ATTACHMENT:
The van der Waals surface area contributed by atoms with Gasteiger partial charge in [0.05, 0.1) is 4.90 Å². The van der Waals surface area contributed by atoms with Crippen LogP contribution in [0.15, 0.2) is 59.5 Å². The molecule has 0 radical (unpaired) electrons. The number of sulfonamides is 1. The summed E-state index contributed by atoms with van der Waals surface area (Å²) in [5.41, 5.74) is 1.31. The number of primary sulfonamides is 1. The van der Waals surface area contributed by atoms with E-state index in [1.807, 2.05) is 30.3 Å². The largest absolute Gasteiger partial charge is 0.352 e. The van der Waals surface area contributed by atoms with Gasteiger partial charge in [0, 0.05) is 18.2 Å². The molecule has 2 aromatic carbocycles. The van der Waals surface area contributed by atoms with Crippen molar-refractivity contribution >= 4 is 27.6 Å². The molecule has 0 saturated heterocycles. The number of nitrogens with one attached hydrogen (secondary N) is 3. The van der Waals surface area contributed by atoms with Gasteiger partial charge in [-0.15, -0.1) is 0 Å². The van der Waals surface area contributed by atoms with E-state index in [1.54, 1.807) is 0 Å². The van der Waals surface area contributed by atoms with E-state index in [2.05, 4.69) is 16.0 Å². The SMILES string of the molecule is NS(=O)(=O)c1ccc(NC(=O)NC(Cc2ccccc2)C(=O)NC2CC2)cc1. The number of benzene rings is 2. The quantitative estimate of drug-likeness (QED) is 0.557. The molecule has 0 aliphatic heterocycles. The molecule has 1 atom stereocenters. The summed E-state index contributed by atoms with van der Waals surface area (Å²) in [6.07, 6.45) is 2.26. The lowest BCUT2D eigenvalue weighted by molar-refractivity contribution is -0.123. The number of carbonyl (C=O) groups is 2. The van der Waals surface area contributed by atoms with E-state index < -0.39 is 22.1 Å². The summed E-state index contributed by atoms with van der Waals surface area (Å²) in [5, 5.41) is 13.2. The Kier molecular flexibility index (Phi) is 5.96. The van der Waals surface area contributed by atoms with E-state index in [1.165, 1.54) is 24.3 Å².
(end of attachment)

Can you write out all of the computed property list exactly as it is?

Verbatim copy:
The van der Waals surface area contributed by atoms with Gasteiger partial charge in [0.05, 0.1) is 4.90 Å². The van der Waals surface area contributed by atoms with Crippen LogP contribution in [0.15, 0.2) is 59.5 Å². The molecule has 0 radical (unpaired) electrons. The number of sulfonamides is 1. The summed E-state index contributed by atoms with van der Waals surface area (Å²) in [5.41, 5.74) is 1.31. The number of primary sulfonamides is 1. The van der Waals surface area contributed by atoms with E-state index in [1.807, 2.05) is 30.3 Å². The largest absolute Gasteiger partial charge is 0.352 e. The van der Waals surface area contributed by atoms with Gasteiger partial charge in [0, 0.05) is 18.2 Å². The molecule has 2 aromatic carbocycles. The van der Waals surface area contributed by atoms with Crippen molar-refractivity contribution >= 4 is 27.6 Å². The molecule has 0 saturated heterocycles. The number of nitrogens with one attached hydrogen (secondary N) is 3. The van der Waals surface area contributed by atoms with Gasteiger partial charge in [-0.15, -0.1) is 0 Å². The van der Waals surface area contributed by atoms with E-state index in [1.54, 1.807) is 0 Å². The van der Waals surface area contributed by atoms with E-state index in [2.05, 4.69) is 16.0 Å². The SMILES string of the molecule is NS(=O)(=O)c1ccc(NC(=O)NC(Cc2ccccc2)C(=O)NC2CC2)cc1. The number of benzene rings is 2. The quantitative estimate of drug-likeness (QED) is 0.557. The molecule has 0 aliphatic heterocycles. The molecule has 1 atom stereocenters. The summed E-state index contributed by atoms with van der Waals surface area (Å²) in [6.07, 6.45) is 2.26. The lowest BCUT2D eigenvalue weighted by molar-refractivity contribution is -0.123. The number of carbonyl (C=O) groups is 2. The van der Waals surface area contributed by atoms with E-state index < -0.39 is 22.1 Å². The summed E-state index contributed by atoms with van der Waals surface area (Å²) in [5, 5.41) is 13.2. The Kier molecular flexibility index (Phi) is 5.96. The van der Waals surface area contributed by atoms with E-state index in [1.165, 1.54) is 24.3 Å².